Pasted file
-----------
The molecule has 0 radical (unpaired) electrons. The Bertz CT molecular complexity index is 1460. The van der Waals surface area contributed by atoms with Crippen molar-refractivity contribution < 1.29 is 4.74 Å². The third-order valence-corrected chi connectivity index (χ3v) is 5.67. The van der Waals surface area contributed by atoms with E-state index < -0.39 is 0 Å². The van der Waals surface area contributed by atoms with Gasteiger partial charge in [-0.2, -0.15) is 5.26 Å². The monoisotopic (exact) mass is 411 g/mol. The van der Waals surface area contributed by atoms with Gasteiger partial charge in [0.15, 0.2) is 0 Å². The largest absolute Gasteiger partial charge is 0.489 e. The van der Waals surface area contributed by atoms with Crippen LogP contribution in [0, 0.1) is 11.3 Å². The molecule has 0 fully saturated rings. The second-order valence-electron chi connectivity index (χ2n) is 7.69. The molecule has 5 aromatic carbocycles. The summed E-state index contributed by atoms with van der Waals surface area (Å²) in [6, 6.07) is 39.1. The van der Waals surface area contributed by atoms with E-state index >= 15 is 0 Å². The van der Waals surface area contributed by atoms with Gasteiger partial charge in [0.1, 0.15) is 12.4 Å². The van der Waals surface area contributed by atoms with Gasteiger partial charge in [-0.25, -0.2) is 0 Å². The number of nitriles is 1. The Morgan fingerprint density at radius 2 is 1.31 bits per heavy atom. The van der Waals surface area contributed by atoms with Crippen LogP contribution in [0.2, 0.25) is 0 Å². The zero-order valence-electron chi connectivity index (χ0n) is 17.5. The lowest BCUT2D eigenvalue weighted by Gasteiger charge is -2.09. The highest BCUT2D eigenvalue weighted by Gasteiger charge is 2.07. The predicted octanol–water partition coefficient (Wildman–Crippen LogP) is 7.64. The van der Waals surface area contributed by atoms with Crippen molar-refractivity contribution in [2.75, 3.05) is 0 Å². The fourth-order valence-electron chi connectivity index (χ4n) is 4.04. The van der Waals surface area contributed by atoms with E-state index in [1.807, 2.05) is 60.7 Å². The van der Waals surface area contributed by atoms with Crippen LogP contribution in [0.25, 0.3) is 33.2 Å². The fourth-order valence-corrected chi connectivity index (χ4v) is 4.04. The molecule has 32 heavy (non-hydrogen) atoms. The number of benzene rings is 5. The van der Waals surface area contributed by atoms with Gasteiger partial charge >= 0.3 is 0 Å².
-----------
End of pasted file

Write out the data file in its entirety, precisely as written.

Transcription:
The molecule has 0 radical (unpaired) electrons. The Bertz CT molecular complexity index is 1460. The van der Waals surface area contributed by atoms with Crippen molar-refractivity contribution < 1.29 is 4.74 Å². The third-order valence-corrected chi connectivity index (χ3v) is 5.67. The van der Waals surface area contributed by atoms with E-state index < -0.39 is 0 Å². The van der Waals surface area contributed by atoms with Gasteiger partial charge in [-0.2, -0.15) is 5.26 Å². The monoisotopic (exact) mass is 411 g/mol. The van der Waals surface area contributed by atoms with Gasteiger partial charge in [0.15, 0.2) is 0 Å². The largest absolute Gasteiger partial charge is 0.489 e. The van der Waals surface area contributed by atoms with Crippen LogP contribution in [0, 0.1) is 11.3 Å². The molecule has 0 fully saturated rings. The second-order valence-electron chi connectivity index (χ2n) is 7.69. The molecule has 5 aromatic carbocycles. The summed E-state index contributed by atoms with van der Waals surface area (Å²) in [6, 6.07) is 39.1. The van der Waals surface area contributed by atoms with E-state index >= 15 is 0 Å². The van der Waals surface area contributed by atoms with Gasteiger partial charge in [0.1, 0.15) is 12.4 Å². The van der Waals surface area contributed by atoms with Gasteiger partial charge in [-0.25, -0.2) is 0 Å². The number of nitriles is 1. The Morgan fingerprint density at radius 2 is 1.31 bits per heavy atom. The van der Waals surface area contributed by atoms with Crippen LogP contribution in [0.2, 0.25) is 0 Å². The zero-order valence-electron chi connectivity index (χ0n) is 17.5. The lowest BCUT2D eigenvalue weighted by Gasteiger charge is -2.09. The highest BCUT2D eigenvalue weighted by Gasteiger charge is 2.07. The predicted octanol–water partition coefficient (Wildman–Crippen LogP) is 7.64. The van der Waals surface area contributed by atoms with Crippen molar-refractivity contribution in [2.75, 3.05) is 0 Å². The fourth-order valence-electron chi connectivity index (χ4n) is 4.04. The van der Waals surface area contributed by atoms with E-state index in [1.807, 2.05) is 60.7 Å². The van der Waals surface area contributed by atoms with Crippen LogP contribution in [0.25, 0.3) is 33.2 Å². The fourth-order valence-corrected chi connectivity index (χ4v) is 4.04. The molecule has 32 heavy (non-hydrogen) atoms. The number of benzene rings is 5. The van der Waals surface area contributed by atoms with Gasteiger partial charge >= 0.3 is 0 Å².